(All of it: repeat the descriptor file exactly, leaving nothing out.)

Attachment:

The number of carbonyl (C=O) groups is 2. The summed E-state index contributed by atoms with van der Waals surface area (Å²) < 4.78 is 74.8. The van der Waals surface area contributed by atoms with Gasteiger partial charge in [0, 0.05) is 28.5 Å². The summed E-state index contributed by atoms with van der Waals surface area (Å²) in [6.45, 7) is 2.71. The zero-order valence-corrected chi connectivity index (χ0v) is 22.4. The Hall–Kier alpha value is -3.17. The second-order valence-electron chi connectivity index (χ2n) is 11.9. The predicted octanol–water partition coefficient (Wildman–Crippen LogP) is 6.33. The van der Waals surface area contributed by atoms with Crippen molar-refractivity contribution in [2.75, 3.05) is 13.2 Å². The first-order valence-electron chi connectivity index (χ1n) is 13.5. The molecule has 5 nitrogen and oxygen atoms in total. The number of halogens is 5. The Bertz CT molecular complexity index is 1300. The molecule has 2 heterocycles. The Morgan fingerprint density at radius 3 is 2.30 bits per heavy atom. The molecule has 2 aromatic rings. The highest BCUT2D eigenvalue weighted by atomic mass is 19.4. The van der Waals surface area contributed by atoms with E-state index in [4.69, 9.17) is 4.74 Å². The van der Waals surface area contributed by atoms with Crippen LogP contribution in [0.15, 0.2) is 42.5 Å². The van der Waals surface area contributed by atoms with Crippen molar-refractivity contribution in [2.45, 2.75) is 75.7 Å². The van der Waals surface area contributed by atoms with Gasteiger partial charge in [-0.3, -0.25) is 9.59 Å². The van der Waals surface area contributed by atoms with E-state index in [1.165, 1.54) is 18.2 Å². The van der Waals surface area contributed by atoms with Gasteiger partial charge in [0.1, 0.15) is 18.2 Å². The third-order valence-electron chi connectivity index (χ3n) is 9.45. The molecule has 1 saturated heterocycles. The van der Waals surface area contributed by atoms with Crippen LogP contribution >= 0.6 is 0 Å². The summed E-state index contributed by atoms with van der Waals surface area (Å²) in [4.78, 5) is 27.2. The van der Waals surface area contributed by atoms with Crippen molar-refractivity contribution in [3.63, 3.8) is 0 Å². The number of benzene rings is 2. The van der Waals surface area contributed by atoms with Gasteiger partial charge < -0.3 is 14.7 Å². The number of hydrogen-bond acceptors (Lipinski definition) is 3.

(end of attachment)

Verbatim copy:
The number of carbonyl (C=O) groups is 2. The summed E-state index contributed by atoms with van der Waals surface area (Å²) < 4.78 is 74.8. The van der Waals surface area contributed by atoms with Gasteiger partial charge in [0, 0.05) is 28.5 Å². The summed E-state index contributed by atoms with van der Waals surface area (Å²) in [6.45, 7) is 2.71. The zero-order valence-corrected chi connectivity index (χ0v) is 22.4. The Hall–Kier alpha value is -3.17. The second-order valence-electron chi connectivity index (χ2n) is 11.9. The predicted octanol–water partition coefficient (Wildman–Crippen LogP) is 6.33. The van der Waals surface area contributed by atoms with Crippen molar-refractivity contribution in [2.75, 3.05) is 13.2 Å². The first-order valence-electron chi connectivity index (χ1n) is 13.5. The molecule has 5 nitrogen and oxygen atoms in total. The number of halogens is 5. The Bertz CT molecular complexity index is 1300. The molecule has 2 heterocycles. The Morgan fingerprint density at radius 3 is 2.30 bits per heavy atom. The molecule has 2 aromatic rings. The highest BCUT2D eigenvalue weighted by atomic mass is 19.4. The van der Waals surface area contributed by atoms with E-state index in [4.69, 9.17) is 4.74 Å². The van der Waals surface area contributed by atoms with Crippen LogP contribution in [0.15, 0.2) is 42.5 Å². The van der Waals surface area contributed by atoms with Crippen molar-refractivity contribution in [2.45, 2.75) is 75.7 Å². The van der Waals surface area contributed by atoms with Gasteiger partial charge in [-0.3, -0.25) is 9.59 Å². The van der Waals surface area contributed by atoms with E-state index in [1.165, 1.54) is 18.2 Å². The van der Waals surface area contributed by atoms with Gasteiger partial charge in [0.1, 0.15) is 18.2 Å². The third-order valence-electron chi connectivity index (χ3n) is 9.45. The molecule has 1 saturated heterocycles. The van der Waals surface area contributed by atoms with Crippen LogP contribution >= 0.6 is 0 Å². The summed E-state index contributed by atoms with van der Waals surface area (Å²) in [4.78, 5) is 27.2. The van der Waals surface area contributed by atoms with Crippen molar-refractivity contribution in [3.63, 3.8) is 0 Å². The number of benzene rings is 2. The van der Waals surface area contributed by atoms with Gasteiger partial charge < -0.3 is 14.7 Å². The number of hydrogen-bond acceptors (Lipinski definition) is 3.